Providing security in a smart-gridded environment during blackouts of different scales.

Lead Research Organisation: Durham University
Department Name: Geography


Society's functioning is highly dependent on a steady flow of energy
via regional and national electricity grids, operating as infrastructural
life-support-systems. Increasingly, electricity grids are being
reconfigured through the addition of information technologies and
capabilities, resulting in digitally enabled forms of infrastructure
known as the smart grid (cf. Colak et al. 2015, Gangale et al. 2017).
This collaborative research with the German Federal Agency for
Technical Relief examines the implications of the coming together of
digital technologies and (energy) infrastructures for how
catastrophic failure is conceptualised and governed. Using blackouts
as an empirical device, the research asks whether/how the smart grid
implies a transformation in how security, risk and resilience are
conceptualized, and how in the resulting digital-socio-technical
configuration, infrastructural breakdown is governed. The research
is embedded within on-going geographical debates on forms of
securitising life and the governing of emergencies.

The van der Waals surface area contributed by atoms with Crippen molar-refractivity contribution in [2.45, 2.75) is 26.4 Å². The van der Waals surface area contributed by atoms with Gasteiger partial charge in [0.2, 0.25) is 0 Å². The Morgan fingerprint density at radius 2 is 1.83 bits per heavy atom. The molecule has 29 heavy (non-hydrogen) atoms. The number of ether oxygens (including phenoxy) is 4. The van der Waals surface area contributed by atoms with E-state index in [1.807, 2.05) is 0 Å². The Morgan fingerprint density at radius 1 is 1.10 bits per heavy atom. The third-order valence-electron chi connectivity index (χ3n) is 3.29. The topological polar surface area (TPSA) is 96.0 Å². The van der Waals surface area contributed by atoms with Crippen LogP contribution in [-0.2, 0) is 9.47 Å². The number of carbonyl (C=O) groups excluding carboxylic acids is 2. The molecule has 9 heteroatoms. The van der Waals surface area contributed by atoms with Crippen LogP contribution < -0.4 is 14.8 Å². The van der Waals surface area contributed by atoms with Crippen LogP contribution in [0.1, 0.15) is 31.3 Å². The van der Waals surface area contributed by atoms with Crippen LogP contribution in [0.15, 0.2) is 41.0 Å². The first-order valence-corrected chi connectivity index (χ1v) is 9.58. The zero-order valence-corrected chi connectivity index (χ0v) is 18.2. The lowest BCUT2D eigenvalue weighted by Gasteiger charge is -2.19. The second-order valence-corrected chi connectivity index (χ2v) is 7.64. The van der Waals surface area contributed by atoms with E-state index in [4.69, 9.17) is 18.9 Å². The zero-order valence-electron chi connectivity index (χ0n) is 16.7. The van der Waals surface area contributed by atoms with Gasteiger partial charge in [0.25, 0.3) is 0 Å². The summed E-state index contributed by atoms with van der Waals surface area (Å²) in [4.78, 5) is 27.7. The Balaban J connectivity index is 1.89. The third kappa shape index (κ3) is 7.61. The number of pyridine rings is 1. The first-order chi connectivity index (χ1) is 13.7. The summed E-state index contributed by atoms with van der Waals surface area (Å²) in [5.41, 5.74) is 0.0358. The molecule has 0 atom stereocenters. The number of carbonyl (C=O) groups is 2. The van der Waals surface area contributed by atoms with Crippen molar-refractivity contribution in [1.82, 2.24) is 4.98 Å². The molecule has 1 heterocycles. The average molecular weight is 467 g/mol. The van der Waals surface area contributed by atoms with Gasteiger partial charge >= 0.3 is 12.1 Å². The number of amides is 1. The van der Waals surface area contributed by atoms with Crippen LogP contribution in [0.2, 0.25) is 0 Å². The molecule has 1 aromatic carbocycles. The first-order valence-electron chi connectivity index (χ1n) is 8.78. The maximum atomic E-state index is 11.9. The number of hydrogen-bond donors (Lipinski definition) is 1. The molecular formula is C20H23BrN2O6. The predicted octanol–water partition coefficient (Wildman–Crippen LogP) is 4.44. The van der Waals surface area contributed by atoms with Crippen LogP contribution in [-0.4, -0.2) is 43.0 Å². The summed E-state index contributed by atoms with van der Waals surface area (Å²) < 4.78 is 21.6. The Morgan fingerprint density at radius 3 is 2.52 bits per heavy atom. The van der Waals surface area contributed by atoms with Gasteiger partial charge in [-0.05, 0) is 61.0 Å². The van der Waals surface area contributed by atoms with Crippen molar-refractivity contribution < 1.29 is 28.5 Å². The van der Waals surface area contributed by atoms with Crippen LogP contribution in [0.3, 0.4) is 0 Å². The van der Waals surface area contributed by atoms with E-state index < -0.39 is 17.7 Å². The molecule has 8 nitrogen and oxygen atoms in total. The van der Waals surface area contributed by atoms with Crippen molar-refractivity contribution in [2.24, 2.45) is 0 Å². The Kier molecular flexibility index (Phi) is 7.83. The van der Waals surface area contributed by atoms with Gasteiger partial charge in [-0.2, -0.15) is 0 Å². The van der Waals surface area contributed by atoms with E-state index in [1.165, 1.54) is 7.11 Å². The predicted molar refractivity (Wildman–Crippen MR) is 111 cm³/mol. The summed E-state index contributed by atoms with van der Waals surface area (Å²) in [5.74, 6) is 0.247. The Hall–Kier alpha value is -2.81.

The on-going rollout of the smartgrid, enabling a two-way flow of
electricity and information, promises enhanced efficiency, stability
and resilience-arguably rendering blackouts less probable. Yet,
there is a lack of analysis of how digital capabilities affect the risk of
catastrophic failure. The research draws on recent geographical
debates around governing emergencies (c.f. Anderson, 2010). It
examines how different stakeholders prepare for electricity
disruption, and what their underlying logics are from preparation to
response (Anderson & Adey 2012). Conceptually, it uses
Foucauldian notions of biopolitics to unpack the relationship
between catastrophic failure and the securitization of life and death
(c.f. Collier 2008), supplemented with recent work on the practices
and techniques through which emergencies are governed.


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Studentship Projects

Project Reference Relationship Related To Start End Student Name
ES/P000762/1 01/10/2017 30/09/2027
2214134 Studentship ES/P000762/1 01/10/2019 30/09/2023 Leonard Schliesser